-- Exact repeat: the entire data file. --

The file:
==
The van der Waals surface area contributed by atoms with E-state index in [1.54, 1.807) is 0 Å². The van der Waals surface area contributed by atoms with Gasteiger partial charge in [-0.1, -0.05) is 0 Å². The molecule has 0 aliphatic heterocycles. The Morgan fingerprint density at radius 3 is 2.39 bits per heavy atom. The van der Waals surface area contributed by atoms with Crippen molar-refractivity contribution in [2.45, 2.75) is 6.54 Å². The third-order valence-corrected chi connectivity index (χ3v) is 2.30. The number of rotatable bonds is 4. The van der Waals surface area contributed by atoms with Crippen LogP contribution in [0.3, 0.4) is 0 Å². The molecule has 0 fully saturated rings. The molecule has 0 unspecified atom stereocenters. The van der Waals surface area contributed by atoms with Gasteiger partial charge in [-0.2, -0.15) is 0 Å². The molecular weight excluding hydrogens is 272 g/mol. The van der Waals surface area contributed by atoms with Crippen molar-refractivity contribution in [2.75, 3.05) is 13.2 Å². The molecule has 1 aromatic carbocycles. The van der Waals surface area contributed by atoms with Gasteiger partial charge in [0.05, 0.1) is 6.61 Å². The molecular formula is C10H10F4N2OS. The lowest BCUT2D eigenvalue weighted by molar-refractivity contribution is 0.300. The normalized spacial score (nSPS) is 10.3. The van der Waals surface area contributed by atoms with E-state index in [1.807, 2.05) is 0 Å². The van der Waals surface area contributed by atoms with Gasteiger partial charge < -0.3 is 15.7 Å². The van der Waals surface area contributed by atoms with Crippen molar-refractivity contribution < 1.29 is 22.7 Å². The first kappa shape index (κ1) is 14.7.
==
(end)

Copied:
The van der Waals surface area contributed by atoms with E-state index in [1.54, 1.807) is 0 Å². The van der Waals surface area contributed by atoms with Gasteiger partial charge in [-0.1, -0.05) is 0 Å². The molecule has 0 aliphatic heterocycles. The Morgan fingerprint density at radius 3 is 2.39 bits per heavy atom. The van der Waals surface area contributed by atoms with Crippen molar-refractivity contribution in [2.45, 2.75) is 6.54 Å². The third-order valence-corrected chi connectivity index (χ3v) is 2.30. The number of rotatable bonds is 4. The van der Waals surface area contributed by atoms with Crippen LogP contribution in [0.3, 0.4) is 0 Å². The molecule has 0 fully saturated rings. The molecule has 0 unspecified atom stereocenters. The van der Waals surface area contributed by atoms with Gasteiger partial charge in [-0.2, -0.15) is 0 Å². The molecular weight excluding hydrogens is 272 g/mol. The van der Waals surface area contributed by atoms with Crippen molar-refractivity contribution in [2.75, 3.05) is 13.2 Å². The molecule has 1 aromatic carbocycles. The van der Waals surface area contributed by atoms with Gasteiger partial charge in [0.05, 0.1) is 6.61 Å². The molecular formula is C10H10F4N2OS. The lowest BCUT2D eigenvalue weighted by molar-refractivity contribution is 0.300. The normalized spacial score (nSPS) is 10.3. The van der Waals surface area contributed by atoms with E-state index in [1.807, 2.05) is 0 Å². The van der Waals surface area contributed by atoms with Gasteiger partial charge < -0.3 is 15.7 Å². The van der Waals surface area contributed by atoms with Crippen molar-refractivity contribution < 1.29 is 22.7 Å². The first kappa shape index (κ1) is 14.7.